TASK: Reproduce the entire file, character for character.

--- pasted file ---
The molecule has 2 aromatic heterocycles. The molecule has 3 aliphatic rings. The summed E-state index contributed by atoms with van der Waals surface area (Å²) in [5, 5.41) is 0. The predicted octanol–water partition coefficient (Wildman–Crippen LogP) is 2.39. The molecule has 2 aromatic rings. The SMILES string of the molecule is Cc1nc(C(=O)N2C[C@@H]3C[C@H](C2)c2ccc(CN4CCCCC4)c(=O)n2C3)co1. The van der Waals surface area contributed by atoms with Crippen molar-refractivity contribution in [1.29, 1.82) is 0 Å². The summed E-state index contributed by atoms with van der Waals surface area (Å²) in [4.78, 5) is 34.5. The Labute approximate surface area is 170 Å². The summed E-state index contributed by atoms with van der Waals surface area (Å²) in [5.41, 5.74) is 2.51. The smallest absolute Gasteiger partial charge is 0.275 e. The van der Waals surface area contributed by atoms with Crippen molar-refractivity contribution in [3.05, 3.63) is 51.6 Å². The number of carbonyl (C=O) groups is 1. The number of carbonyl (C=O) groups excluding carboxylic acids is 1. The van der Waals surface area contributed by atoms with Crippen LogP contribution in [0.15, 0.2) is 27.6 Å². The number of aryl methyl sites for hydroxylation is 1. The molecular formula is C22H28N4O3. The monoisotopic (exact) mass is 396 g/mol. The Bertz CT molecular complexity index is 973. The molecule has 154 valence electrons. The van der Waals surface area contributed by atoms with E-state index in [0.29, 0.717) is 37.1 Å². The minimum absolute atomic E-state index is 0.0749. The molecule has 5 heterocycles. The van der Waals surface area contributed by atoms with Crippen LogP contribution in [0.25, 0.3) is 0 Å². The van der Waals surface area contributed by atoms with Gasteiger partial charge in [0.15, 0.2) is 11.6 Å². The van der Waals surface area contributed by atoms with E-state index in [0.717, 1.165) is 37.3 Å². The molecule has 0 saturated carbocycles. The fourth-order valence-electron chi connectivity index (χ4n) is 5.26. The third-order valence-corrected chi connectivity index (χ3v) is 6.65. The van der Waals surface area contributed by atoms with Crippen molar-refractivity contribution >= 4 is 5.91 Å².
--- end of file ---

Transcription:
The molecule has 2 aromatic heterocycles. The molecule has 3 aliphatic rings. The summed E-state index contributed by atoms with van der Waals surface area (Å²) in [5, 5.41) is 0. The predicted octanol–water partition coefficient (Wildman–Crippen LogP) is 2.39. The molecule has 2 aromatic rings. The SMILES string of the molecule is Cc1nc(C(=O)N2C[C@@H]3C[C@H](C2)c2ccc(CN4CCCCC4)c(=O)n2C3)co1. The van der Waals surface area contributed by atoms with Crippen molar-refractivity contribution in [1.29, 1.82) is 0 Å². The summed E-state index contributed by atoms with van der Waals surface area (Å²) in [4.78, 5) is 34.5. The Labute approximate surface area is 170 Å². The summed E-state index contributed by atoms with van der Waals surface area (Å²) in [5.41, 5.74) is 2.51. The smallest absolute Gasteiger partial charge is 0.275 e. The van der Waals surface area contributed by atoms with Crippen molar-refractivity contribution in [3.05, 3.63) is 51.6 Å². The number of carbonyl (C=O) groups is 1. The number of carbonyl (C=O) groups excluding carboxylic acids is 1. The van der Waals surface area contributed by atoms with Crippen LogP contribution in [0.15, 0.2) is 27.6 Å². The number of aryl methyl sites for hydroxylation is 1. The molecular formula is C22H28N4O3. The monoisotopic (exact) mass is 396 g/mol. The Bertz CT molecular complexity index is 973. The molecule has 154 valence electrons. The van der Waals surface area contributed by atoms with E-state index in [0.29, 0.717) is 37.1 Å². The minimum absolute atomic E-state index is 0.0749. The molecule has 5 heterocycles. The van der Waals surface area contributed by atoms with Crippen LogP contribution in [0.25, 0.3) is 0 Å². The van der Waals surface area contributed by atoms with Gasteiger partial charge in [0.15, 0.2) is 11.6 Å². The van der Waals surface area contributed by atoms with E-state index in [0.717, 1.165) is 37.3 Å². The molecule has 0 saturated carbocycles. The fourth-order valence-electron chi connectivity index (χ4n) is 5.26. The third-order valence-corrected chi connectivity index (χ3v) is 6.65. The van der Waals surface area contributed by atoms with Crippen molar-refractivity contribution >= 4 is 5.91 Å².